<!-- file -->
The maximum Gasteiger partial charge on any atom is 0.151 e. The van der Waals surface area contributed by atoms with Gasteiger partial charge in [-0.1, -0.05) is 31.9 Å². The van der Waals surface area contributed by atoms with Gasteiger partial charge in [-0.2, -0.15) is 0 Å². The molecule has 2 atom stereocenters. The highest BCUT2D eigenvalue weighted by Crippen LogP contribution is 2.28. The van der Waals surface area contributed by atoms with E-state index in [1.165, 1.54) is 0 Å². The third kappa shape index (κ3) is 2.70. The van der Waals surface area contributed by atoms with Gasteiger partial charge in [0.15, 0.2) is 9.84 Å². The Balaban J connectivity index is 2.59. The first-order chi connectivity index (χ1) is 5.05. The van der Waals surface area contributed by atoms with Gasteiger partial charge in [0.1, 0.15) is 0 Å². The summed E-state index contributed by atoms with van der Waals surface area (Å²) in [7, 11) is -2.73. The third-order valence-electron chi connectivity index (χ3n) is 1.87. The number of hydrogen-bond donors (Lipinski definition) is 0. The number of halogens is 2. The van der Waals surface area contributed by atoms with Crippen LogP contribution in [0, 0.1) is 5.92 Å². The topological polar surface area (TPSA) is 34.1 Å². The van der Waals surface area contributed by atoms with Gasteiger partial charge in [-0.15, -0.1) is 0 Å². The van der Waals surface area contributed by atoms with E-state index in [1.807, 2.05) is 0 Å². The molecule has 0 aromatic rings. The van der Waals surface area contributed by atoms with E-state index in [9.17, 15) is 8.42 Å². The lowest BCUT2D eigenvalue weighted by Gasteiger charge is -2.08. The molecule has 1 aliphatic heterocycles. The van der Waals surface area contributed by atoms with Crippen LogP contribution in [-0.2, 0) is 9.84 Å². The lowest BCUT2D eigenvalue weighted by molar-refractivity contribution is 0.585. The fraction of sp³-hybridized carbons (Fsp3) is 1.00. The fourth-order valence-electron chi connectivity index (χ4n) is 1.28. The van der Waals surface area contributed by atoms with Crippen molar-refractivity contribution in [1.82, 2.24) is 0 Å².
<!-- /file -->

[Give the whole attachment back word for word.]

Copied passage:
The maximum Gasteiger partial charge on any atom is 0.151 e. The van der Waals surface area contributed by atoms with Gasteiger partial charge in [-0.1, -0.05) is 31.9 Å². The van der Waals surface area contributed by atoms with Gasteiger partial charge in [-0.2, -0.15) is 0 Å². The molecule has 2 atom stereocenters. The highest BCUT2D eigenvalue weighted by Crippen LogP contribution is 2.28. The van der Waals surface area contributed by atoms with E-state index in [1.165, 1.54) is 0 Å². The third kappa shape index (κ3) is 2.70. The van der Waals surface area contributed by atoms with Gasteiger partial charge in [0.15, 0.2) is 9.84 Å². The Balaban J connectivity index is 2.59. The first-order chi connectivity index (χ1) is 5.05. The van der Waals surface area contributed by atoms with Gasteiger partial charge in [0.1, 0.15) is 0 Å². The summed E-state index contributed by atoms with van der Waals surface area (Å²) in [7, 11) is -2.73. The third-order valence-electron chi connectivity index (χ3n) is 1.87. The number of hydrogen-bond donors (Lipinski definition) is 0. The number of halogens is 2. The van der Waals surface area contributed by atoms with Crippen LogP contribution in [0, 0.1) is 5.92 Å². The topological polar surface area (TPSA) is 34.1 Å². The van der Waals surface area contributed by atoms with Gasteiger partial charge in [-0.15, -0.1) is 0 Å². The van der Waals surface area contributed by atoms with E-state index in [1.807, 2.05) is 0 Å². The molecule has 0 aromatic rings. The van der Waals surface area contributed by atoms with E-state index in [9.17, 15) is 8.42 Å². The lowest BCUT2D eigenvalue weighted by Gasteiger charge is -2.08. The molecule has 1 aliphatic heterocycles. The van der Waals surface area contributed by atoms with Crippen LogP contribution in [-0.2, 0) is 9.84 Å². The lowest BCUT2D eigenvalue weighted by molar-refractivity contribution is 0.585. The fraction of sp³-hybridized carbons (Fsp3) is 1.00. The fourth-order valence-electron chi connectivity index (χ4n) is 1.28. The van der Waals surface area contributed by atoms with Crippen molar-refractivity contribution in [1.82, 2.24) is 0 Å².